Chicago Boyz

                 
 
 
What Are Chicago Boyz Readers Reading?
 

 
  •   Enter your email to be notified of new posts:
    Loading
  •   Problem? Question?
  •   Contact Authors:

  • CB Twitter Feed
  • Blog Posts (RSS 2.0)
  • Blog Posts (Atom 0.3)
  • Incoming Links
  • Recent Comments

    • Loading...
  • Authors

  • Notable Discussions

  • Recent Posts

  • Blogroll

  • Categories

  • Archives

  • Micromachine Movies

    Posted by Michael Hiteshew on January 15th, 2006 (All posts by )

    Heard about the coming age of nanobots, have you? You’ll believe it when you see it, right? Me too. However, looks the building blocks for those micromachines are up and running. Ever thought you’d see a chip-scale motor? A gear train smaller than a pinhead?

    This alignment clip is used in conjunction with a transmission. This complex device is entirely batch-fabricated, with no assembly required. Amazing!
    (Sandia National Laboratories)

    Here’s a birds-eye overview of a chip-scale, six gear train in operation. The black, pointed objects are tiny probes applying power to the “circuit” that runs the train. The tiny semi-circle in the center is the actual gear train. The object on the right is the actuator mechanism, where electrical forces are converted to mechanical movement, which then applies the mechanical power to the gears. This is a silicon machine.

    And here’s a closeup of that tiny gear train running.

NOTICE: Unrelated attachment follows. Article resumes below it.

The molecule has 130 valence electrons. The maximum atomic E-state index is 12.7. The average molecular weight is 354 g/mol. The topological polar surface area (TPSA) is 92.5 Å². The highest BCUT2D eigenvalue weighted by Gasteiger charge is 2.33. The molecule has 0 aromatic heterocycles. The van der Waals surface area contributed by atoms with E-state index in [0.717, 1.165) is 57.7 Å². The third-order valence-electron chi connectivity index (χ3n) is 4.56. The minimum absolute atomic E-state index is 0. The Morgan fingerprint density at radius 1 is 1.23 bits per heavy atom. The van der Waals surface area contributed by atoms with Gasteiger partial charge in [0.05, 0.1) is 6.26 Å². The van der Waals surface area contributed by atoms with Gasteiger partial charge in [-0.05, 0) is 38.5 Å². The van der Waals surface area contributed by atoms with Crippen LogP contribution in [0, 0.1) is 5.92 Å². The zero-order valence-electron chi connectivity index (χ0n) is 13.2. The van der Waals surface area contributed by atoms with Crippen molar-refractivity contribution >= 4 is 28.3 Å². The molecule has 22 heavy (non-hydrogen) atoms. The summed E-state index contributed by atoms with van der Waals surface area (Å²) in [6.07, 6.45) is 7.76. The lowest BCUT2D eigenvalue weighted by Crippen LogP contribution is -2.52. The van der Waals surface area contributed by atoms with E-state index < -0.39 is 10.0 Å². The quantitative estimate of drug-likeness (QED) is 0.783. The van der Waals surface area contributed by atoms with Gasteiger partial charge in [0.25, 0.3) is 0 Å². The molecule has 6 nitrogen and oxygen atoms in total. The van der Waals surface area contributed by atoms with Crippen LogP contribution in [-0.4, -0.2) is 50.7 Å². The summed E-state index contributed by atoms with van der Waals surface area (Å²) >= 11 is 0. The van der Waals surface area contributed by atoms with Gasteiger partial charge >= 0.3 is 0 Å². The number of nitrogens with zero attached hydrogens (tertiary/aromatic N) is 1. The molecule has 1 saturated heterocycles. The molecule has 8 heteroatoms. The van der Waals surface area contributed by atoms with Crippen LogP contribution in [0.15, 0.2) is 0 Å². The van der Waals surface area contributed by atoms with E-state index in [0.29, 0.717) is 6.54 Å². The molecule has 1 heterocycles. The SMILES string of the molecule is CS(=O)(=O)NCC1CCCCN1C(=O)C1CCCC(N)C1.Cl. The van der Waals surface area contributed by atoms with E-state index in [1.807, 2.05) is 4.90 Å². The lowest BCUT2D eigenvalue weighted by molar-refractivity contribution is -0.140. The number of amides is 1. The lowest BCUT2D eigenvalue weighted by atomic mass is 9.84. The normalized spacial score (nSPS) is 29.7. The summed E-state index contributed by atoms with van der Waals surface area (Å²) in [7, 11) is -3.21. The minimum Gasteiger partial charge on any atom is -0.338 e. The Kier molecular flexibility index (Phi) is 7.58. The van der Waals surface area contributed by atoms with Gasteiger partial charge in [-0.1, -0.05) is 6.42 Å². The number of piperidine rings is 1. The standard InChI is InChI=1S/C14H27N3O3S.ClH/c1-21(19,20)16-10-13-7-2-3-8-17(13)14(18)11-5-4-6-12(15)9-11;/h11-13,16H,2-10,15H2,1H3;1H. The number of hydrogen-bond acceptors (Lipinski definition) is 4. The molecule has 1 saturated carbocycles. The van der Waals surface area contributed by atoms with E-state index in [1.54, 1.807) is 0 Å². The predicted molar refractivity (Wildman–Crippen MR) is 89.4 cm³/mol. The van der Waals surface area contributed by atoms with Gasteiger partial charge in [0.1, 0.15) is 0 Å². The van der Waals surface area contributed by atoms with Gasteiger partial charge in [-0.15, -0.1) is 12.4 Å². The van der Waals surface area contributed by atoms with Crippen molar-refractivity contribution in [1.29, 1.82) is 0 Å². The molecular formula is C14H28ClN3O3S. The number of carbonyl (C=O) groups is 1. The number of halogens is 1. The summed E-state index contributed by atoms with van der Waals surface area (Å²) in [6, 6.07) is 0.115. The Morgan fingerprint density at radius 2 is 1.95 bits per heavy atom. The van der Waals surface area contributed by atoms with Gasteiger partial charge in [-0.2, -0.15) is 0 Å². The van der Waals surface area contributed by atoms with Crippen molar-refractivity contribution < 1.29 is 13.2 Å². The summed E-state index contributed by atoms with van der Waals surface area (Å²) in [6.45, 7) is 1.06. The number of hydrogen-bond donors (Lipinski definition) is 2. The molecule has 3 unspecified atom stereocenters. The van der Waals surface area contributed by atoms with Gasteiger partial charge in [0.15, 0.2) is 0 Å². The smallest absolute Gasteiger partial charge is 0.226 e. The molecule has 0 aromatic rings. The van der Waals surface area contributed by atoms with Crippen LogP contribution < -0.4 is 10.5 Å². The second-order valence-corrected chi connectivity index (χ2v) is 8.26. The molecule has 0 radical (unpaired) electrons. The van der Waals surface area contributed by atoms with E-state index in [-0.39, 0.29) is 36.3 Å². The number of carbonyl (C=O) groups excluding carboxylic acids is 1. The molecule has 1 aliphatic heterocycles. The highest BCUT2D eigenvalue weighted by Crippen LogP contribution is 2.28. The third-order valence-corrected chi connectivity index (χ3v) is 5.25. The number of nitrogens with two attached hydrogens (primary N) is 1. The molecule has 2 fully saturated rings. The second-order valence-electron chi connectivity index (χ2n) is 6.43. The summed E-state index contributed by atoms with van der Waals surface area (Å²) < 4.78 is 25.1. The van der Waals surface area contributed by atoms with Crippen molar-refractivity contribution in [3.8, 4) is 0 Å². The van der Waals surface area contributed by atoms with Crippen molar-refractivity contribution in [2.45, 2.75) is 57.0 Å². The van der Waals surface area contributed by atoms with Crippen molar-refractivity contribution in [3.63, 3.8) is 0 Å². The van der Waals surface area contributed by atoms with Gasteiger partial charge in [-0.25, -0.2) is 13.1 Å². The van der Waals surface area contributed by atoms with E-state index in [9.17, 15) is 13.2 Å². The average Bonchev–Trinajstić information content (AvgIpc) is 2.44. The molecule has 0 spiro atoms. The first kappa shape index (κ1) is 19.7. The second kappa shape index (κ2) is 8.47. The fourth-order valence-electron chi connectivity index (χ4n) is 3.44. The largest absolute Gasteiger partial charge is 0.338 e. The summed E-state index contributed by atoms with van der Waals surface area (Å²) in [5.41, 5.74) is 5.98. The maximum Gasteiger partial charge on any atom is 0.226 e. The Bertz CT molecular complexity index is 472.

Here’s a comb drive linear actuator. The basic princle is that of opposite charges attracting and like charges repelling. The actuator in the center, attached to the bottom comb, is negatively charged. When the top comb is positively charged, the bottom comb is attracted, moving towards it. When the charge is reversed, the bottom comb is pushed away. Simple, no? You can see the charge reversing by the top comb alternately lighting up and going dark.

    Perhaps what’s most impressive about these machines is their manufacturability. They are made from the same materials (silicon wafers and aluminum) and the same photo-lithography techniques as the chips in your computer. Most people don’t realize (why would they?) that those microchips are not single layer devices, but complex, 3-D, multilayer stacks of silicon, conductors, and dielectrics. Imagine building complex, reliable, low power, low cost machines using the same technologies. Impressive.

    There are at least three facilities pursuing MEMS (micro electromechanical machine systems) that I’m aware of: Sandia National Lab, The Applied Physics Lab and UC Berkely. Darpa is a primary funding agency.

    Image Gallery
    Movie Gallery